Tuesday, November 27, 2012

Hiking The Unnamed Peaks Of Glendora

There are numerous rises from the earth that humans have decided to name a whole smattering of things.  Yet, some mountains remain frustratingly unnamed. I hiked two of them recently, Summit 2760 and Summit 3397, which are accessible just north of Glendora here in SoCal. What did I name them, find out after the jump!

The Trail Up

The toughest part of the hike bar none is the first part. Usually I like to warm up, something gradual, maybe something a little downhill before starting the climb. The Big Dalton Trail

does not allow for any of that, actually giving you the toughest portion of the hike in the first .25 of a mile. It is vertical, a real leg buster (especially on the way down). Its a hike not a climb but yeesh what a hike.

After you slog your way up, you still have about another .50 miles or so to get to the trail junction which will take you to the unnamed peaks. The rest of the way is switchbacks and as much as I have ragged on switchbacks before, this day on this blog, I lovingly embrace them after the previous section of the trail

(switchbacks, will you marry me?)

The trail itself is a singletrack and pretty straight forward.

Once you get to the junction, you continue right/Northeast and work your way up to the unnamed summits. Most of this hiking is on a "fire road" which really should be called Overgrown Central.

This overgrowth contributes to the danger of the trail. There are no grizzly bears or rock slides on this trail but the thing that makes it potential dangerous are the numerous bike riders that bike down the trail

and the overgrowth doesn't help matters. That being said, all the bikers on this trail are great. They all slowed down when they saw me, they all told me how many riders there were behind them, all thanked me for stepping off the trail, etc. No questions, your ears have to be perked up on this trail but I am glad to see that things like courtesy aren't dead in the mountains above Glendale.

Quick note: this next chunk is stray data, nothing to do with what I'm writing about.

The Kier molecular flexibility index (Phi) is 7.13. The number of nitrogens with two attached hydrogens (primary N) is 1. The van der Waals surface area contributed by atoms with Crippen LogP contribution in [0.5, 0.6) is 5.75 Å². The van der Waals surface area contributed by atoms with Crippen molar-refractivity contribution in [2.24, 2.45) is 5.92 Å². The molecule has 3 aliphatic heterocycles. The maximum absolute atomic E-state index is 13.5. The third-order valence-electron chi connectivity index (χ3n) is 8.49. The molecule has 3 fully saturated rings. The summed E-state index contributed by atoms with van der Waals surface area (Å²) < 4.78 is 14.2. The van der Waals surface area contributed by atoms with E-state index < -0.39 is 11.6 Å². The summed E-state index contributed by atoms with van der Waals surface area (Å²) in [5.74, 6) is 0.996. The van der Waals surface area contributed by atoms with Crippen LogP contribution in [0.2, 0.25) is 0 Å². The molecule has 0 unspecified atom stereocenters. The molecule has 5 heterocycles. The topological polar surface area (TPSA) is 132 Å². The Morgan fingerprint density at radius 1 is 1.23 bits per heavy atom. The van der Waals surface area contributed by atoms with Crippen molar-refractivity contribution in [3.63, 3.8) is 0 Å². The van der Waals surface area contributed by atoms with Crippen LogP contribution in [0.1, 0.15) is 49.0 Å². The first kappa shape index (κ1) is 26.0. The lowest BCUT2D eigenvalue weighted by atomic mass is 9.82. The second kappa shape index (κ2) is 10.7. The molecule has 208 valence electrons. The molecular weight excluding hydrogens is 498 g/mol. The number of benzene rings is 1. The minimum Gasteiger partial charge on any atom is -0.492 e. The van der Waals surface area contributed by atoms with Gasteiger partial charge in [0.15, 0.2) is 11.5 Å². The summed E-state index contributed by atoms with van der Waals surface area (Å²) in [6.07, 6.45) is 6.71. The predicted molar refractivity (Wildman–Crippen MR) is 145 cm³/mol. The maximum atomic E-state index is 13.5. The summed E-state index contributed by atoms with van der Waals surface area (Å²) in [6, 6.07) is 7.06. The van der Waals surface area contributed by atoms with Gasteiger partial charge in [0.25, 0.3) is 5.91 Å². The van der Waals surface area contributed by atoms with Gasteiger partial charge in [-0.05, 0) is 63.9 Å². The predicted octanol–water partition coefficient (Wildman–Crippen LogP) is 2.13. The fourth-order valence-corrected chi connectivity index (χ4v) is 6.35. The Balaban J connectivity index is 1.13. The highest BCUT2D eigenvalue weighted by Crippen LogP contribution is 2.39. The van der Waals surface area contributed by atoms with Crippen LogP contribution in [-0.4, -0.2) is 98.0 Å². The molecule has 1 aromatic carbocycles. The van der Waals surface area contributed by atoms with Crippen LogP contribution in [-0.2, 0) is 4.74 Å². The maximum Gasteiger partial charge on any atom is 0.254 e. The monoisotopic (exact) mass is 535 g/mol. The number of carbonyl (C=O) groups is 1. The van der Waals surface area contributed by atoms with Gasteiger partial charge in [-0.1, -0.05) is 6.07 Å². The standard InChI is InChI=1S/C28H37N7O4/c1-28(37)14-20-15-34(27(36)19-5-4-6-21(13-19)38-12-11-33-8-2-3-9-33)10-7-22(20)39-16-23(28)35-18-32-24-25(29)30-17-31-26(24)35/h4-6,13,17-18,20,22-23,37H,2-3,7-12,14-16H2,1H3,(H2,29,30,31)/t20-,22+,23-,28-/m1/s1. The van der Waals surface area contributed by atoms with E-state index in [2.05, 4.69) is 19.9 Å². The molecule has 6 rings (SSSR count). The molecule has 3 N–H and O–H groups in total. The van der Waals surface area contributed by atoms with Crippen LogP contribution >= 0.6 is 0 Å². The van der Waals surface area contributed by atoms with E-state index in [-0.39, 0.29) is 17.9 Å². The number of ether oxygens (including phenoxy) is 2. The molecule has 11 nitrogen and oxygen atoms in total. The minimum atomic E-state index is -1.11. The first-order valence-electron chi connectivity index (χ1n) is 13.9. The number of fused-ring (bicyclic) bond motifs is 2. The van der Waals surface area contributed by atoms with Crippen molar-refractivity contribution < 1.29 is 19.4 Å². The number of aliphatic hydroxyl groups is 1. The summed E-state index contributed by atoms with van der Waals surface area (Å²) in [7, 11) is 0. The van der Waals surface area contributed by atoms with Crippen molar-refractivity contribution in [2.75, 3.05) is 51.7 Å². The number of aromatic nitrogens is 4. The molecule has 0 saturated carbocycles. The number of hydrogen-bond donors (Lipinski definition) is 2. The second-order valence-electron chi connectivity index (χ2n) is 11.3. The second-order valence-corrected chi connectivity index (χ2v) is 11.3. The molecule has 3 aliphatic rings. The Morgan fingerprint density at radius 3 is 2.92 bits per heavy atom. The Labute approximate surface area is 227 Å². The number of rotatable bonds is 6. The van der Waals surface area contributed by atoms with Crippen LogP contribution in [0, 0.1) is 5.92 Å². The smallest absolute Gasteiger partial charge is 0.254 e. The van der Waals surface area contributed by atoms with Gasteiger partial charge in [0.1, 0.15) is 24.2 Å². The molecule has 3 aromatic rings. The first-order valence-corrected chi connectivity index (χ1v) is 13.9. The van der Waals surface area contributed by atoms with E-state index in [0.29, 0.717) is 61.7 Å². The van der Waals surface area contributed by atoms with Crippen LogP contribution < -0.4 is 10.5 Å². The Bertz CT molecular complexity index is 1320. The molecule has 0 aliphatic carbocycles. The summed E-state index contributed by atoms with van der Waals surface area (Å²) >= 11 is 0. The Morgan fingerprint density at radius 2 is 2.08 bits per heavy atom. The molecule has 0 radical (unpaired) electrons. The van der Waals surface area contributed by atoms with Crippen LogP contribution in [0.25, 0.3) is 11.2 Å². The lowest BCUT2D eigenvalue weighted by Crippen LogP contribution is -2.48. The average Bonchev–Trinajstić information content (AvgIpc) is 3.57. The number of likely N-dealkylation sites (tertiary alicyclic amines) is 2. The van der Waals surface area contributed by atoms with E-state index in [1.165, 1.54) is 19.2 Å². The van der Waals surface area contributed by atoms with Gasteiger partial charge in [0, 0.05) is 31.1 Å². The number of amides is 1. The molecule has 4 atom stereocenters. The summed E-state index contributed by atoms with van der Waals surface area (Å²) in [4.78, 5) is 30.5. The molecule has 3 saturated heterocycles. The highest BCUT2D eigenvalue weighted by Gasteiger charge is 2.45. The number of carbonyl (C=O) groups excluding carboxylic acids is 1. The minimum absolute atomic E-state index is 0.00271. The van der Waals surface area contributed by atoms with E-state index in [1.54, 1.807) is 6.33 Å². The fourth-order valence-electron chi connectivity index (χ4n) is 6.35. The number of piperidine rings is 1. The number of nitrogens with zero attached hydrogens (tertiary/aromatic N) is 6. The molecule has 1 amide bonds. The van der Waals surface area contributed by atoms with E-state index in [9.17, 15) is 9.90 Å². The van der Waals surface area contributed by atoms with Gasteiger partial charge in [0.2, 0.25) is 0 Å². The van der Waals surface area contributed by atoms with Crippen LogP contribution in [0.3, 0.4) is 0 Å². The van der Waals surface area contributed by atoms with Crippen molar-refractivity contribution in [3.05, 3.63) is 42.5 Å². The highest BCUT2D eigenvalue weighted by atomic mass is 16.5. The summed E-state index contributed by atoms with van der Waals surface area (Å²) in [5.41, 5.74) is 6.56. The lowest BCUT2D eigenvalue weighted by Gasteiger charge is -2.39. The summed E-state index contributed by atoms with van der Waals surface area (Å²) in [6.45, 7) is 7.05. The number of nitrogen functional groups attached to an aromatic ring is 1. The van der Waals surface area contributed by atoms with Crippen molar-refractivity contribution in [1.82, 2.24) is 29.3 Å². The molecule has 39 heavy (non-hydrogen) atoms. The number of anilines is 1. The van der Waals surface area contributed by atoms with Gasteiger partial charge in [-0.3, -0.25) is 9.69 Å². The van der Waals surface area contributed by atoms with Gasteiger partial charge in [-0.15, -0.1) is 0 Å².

Summit 2760

As you make your way up the ridegline trail, Summit 2760 peeks its head out to say hello. I decided to name this peak Round-A-Bout Mountain. Why? Well the trail seems to go all over the mountain, tracking North, then South then Snorth, etc. going every which way except gaining the summit. I thought the trail builder was pretty bored and said "another time around the mountain Jeeves!".

What is even more amazing is that after that tracking back and forth, the summit of Round-A-Bout is accessible by a little use trail that is pretty easy to miss.

(here is the turn off, a hint or 3, this is a left turn off from the trail, there is a scramble trail that comes up from the right about 300 yards before this turn off and there is a man made drainage ditch also on the right just before turn off).

Then it is a straight scramble up to the summit, the wild and woolly summit of Round-A-Bout.

Summit 3397

This summit is the real winner of the hike. Why? Because as you approach it and summit it, the whole Angeles National Forest comes into view with awesome looks at Baldy and the rest of the high peaks here in SoCal.

For these reasons and more, I hereby name the mountain Sentinel, the one who watches over the rest of the range.

Sentinel also requires a bushwhack to its summit. First you reach a lookout point and look for the barbwire fencing.

Then you make your way up the grass-laden hillside

until you reach the grass-laden summit.

There are no summit discs on either Sentinel or Round-A-Bout but who cares when you have views like this!

It was kinda rough and woolly on this summit as well so I decided to take my snack break down the mountain. Still Sentinel is one of my favorites just for the views alone.

If you do this hike, I recommend earlier in the morning, you will get nice shade when the trail is on the North facing part of the mountains, do not do it in Summer, it could get brutal out there in high heat.

The indispensable trail guide for this hike is once again through Dan, check out the page here: http://www.simpsoncity.com/hiking/mystic.html


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